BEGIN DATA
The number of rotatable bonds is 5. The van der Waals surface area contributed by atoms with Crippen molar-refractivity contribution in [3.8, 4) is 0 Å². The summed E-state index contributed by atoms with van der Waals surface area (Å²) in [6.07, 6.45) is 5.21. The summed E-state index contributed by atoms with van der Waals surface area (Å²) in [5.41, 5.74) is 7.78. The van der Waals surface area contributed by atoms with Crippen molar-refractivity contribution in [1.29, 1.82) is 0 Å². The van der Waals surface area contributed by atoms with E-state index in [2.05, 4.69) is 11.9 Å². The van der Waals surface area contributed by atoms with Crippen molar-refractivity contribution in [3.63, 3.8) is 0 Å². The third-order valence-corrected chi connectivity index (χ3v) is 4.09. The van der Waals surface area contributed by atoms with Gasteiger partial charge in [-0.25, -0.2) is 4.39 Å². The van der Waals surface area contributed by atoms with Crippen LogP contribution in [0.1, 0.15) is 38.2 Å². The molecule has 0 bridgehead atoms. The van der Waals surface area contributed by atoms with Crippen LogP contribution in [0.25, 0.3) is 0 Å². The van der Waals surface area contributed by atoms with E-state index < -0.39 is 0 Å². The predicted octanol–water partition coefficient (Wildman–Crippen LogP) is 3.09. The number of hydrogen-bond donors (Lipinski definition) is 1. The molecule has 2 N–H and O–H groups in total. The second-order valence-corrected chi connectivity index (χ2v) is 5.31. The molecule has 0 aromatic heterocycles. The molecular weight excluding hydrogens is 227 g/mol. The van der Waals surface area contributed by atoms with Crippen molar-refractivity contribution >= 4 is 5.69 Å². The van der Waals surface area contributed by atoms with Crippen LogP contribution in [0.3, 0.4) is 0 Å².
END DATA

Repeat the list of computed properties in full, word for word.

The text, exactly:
The number of rotatable bonds is 5. The van der Waals surface area contributed by atoms with Crippen molar-refractivity contribution in [3.8, 4) is 0 Å². The summed E-state index contributed by atoms with van der Waals surface area (Å²) in [6.07, 6.45) is 5.21. The summed E-state index contributed by atoms with van der Waals surface area (Å²) in [5.41, 5.74) is 7.78. The van der Waals surface area contributed by atoms with Crippen molar-refractivity contribution in [1.29, 1.82) is 0 Å². The van der Waals surface area contributed by atoms with E-state index in [2.05, 4.69) is 11.9 Å². The van der Waals surface area contributed by atoms with Crippen molar-refractivity contribution in [3.63, 3.8) is 0 Å². The third-order valence-corrected chi connectivity index (χ3v) is 4.09. The van der Waals surface area contributed by atoms with Gasteiger partial charge in [-0.25, -0.2) is 4.39 Å². The van der Waals surface area contributed by atoms with Crippen LogP contribution in [0.1, 0.15) is 38.2 Å². The molecule has 0 bridgehead atoms. The van der Waals surface area contributed by atoms with Crippen LogP contribution in [0.25, 0.3) is 0 Å². The van der Waals surface area contributed by atoms with E-state index < -0.39 is 0 Å². The predicted octanol–water partition coefficient (Wildman–Crippen LogP) is 3.09. The number of hydrogen-bond donors (Lipinski definition) is 1. The molecule has 2 N–H and O–H groups in total. The second-order valence-corrected chi connectivity index (χ2v) is 5.31. The molecule has 0 aromatic heterocycles. The molecular weight excluding hydrogens is 227 g/mol. The van der Waals surface area contributed by atoms with Crippen molar-refractivity contribution >= 4 is 5.69 Å². The van der Waals surface area contributed by atoms with Crippen LogP contribution in [0.3, 0.4) is 0 Å².